Lisa Curtis: I’d like to ask a question: if the U.S. had done nothing when Russia invaded Ukraine, if it had not imposed sanctions and let Russia get away with just taking over a country just because it has more military might…. What do you think that would have done to China’s calculation and its ability to do something aggressive with Taiwan or create another border crisis with India? If nobody stands up for the territorial sovereignty of other countries, you’re simply going to have a world where might is right.

Syed Akbaruddin: I don’t think it is India’s case that what Russia has done is right. What is India’s case is what we term as collateral damage to other countries like India. And all we are asking is for the U.S. to be mindful of that. Because when countries do these things unilaterally, it does impact other countries, and as strategic partners, we have a right to request them to be more understanding of our needs than they have been.

So, is India’s position on Russia and on the Ukraine war impacting India-U.S. ties? What do you expect from the ‘2+2’ Ministerial meeting in Washington next week?

Lisa Curtis: It is an opportunity for the two countries to further discuss their differences over Russia and elaborate on the bilateral agenda in terms of the progress that has been made on new initiatives. Though behind closed doors, they’ll have an opportunity to have deep discussions about Russia. It is well timed, and the tenor of those talks will be a good indicator of the overall direction of the strategic partnership and will tell us whether the strains of the sharply divergent views over Russia are going to have a long-term impact on the partnership.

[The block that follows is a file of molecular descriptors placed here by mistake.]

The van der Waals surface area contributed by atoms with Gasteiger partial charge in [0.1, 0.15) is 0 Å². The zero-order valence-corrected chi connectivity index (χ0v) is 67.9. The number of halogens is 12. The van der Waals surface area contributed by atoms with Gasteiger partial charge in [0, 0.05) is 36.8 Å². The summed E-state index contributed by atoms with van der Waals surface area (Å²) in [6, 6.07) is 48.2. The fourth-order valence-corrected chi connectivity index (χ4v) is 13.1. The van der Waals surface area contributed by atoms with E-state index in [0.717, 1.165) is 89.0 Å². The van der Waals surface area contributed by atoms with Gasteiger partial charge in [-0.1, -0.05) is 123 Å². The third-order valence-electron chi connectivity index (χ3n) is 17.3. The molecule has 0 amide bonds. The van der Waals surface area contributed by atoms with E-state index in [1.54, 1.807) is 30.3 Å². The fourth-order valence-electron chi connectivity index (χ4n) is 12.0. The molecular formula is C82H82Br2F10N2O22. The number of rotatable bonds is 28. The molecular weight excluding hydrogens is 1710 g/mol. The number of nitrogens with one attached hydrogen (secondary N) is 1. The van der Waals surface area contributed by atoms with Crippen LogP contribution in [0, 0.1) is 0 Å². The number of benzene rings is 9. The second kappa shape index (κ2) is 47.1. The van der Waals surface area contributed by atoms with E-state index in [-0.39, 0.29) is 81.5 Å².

One point in India’s own interest: Russia, which is going to face these crushing sanctions, will not be a dependable partner for India. This is a fact that Indian officials will have to start absorbing. February 24 [when Russia invaded Ukraine] changed everything. It led to a tectonic shift in geopolitical developments. And I think India has been slow to realise this. If there is just some hint that India recognises the changed situation with regard to Russia, that would be helpful for the U.S.-India bilateral relationship.

Syed Akbaruddin: India’s relations with the U.S. are expansive and cover a large number of issues. And the trajectory is pretty clear. It’s only the pace at which India has to move which is in question. But as we all know, these changes [diversifying defence purchases] take time. Also, technology that is available from one partner may not be available from the other partner. But it is clear that the trajectory that we’ve seen for several years will continue. You can see it in terms of our orientation, in areas such as where Indian students go to study; who India’s main sources of investment are; where technology is coming from. The 2+2 meeting is a good opportunity to work on other aspects of this relationship while exchanging views quietly, as strategic partners should, in areas where they may not see eye to eye.